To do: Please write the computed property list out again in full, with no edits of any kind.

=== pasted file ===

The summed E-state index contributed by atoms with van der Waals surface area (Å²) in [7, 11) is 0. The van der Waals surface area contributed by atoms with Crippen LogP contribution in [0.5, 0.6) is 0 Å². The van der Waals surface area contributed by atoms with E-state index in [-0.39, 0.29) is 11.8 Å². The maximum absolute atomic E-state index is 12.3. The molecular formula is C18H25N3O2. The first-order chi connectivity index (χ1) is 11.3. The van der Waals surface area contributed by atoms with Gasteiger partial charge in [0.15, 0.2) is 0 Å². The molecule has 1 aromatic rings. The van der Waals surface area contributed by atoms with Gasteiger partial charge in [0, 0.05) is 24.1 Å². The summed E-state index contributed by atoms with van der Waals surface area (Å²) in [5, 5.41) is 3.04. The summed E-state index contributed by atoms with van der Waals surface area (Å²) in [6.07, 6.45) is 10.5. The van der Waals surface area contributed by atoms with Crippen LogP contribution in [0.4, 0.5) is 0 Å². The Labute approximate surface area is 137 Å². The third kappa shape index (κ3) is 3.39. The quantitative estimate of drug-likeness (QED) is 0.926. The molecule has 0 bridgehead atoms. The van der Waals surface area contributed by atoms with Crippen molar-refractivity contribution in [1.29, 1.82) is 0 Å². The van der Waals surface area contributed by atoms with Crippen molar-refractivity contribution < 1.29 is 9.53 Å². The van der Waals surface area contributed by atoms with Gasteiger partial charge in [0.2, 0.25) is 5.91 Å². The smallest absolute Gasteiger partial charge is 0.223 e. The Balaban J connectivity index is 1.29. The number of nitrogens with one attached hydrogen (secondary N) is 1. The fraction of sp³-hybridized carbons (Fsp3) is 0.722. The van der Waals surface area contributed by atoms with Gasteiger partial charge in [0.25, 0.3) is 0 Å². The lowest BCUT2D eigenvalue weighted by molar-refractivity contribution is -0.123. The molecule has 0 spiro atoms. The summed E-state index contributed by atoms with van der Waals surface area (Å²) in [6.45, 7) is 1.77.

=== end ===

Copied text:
The summed E-state index contributed by atoms with van der Waals surface area (Å²) in [7, 11) is 0. The van der Waals surface area contributed by atoms with Crippen LogP contribution in [0.5, 0.6) is 0 Å². The van der Waals surface area contributed by atoms with E-state index in [-0.39, 0.29) is 11.8 Å². The maximum absolute atomic E-state index is 12.3. The molecular formula is C18H25N3O2. The first-order chi connectivity index (χ1) is 11.3. The van der Waals surface area contributed by atoms with Gasteiger partial charge in [0.15, 0.2) is 0 Å². The molecule has 1 aromatic rings. The van der Waals surface area contributed by atoms with Gasteiger partial charge in [0, 0.05) is 24.1 Å². The summed E-state index contributed by atoms with van der Waals surface area (Å²) in [5, 5.41) is 3.04. The summed E-state index contributed by atoms with van der Waals surface area (Å²) in [6.07, 6.45) is 10.5. The van der Waals surface area contributed by atoms with Crippen LogP contribution in [0.4, 0.5) is 0 Å². The Labute approximate surface area is 137 Å². The third kappa shape index (κ3) is 3.39. The quantitative estimate of drug-likeness (QED) is 0.926. The molecule has 0 bridgehead atoms. The van der Waals surface area contributed by atoms with Crippen molar-refractivity contribution in [1.29, 1.82) is 0 Å². The van der Waals surface area contributed by atoms with Crippen molar-refractivity contribution < 1.29 is 9.53 Å². The van der Waals surface area contributed by atoms with Gasteiger partial charge in [0.2, 0.25) is 5.91 Å². The smallest absolute Gasteiger partial charge is 0.223 e. The Balaban J connectivity index is 1.29. The number of nitrogens with one attached hydrogen (secondary N) is 1. The fraction of sp³-hybridized carbons (Fsp3) is 0.722. The van der Waals surface area contributed by atoms with Gasteiger partial charge in [0.25, 0.3) is 0 Å². The lowest BCUT2D eigenvalue weighted by molar-refractivity contribution is -0.123. The molecule has 0 spiro atoms. The summed E-state index contributed by atoms with van der Waals surface area (Å²) in [6.45, 7) is 1.77.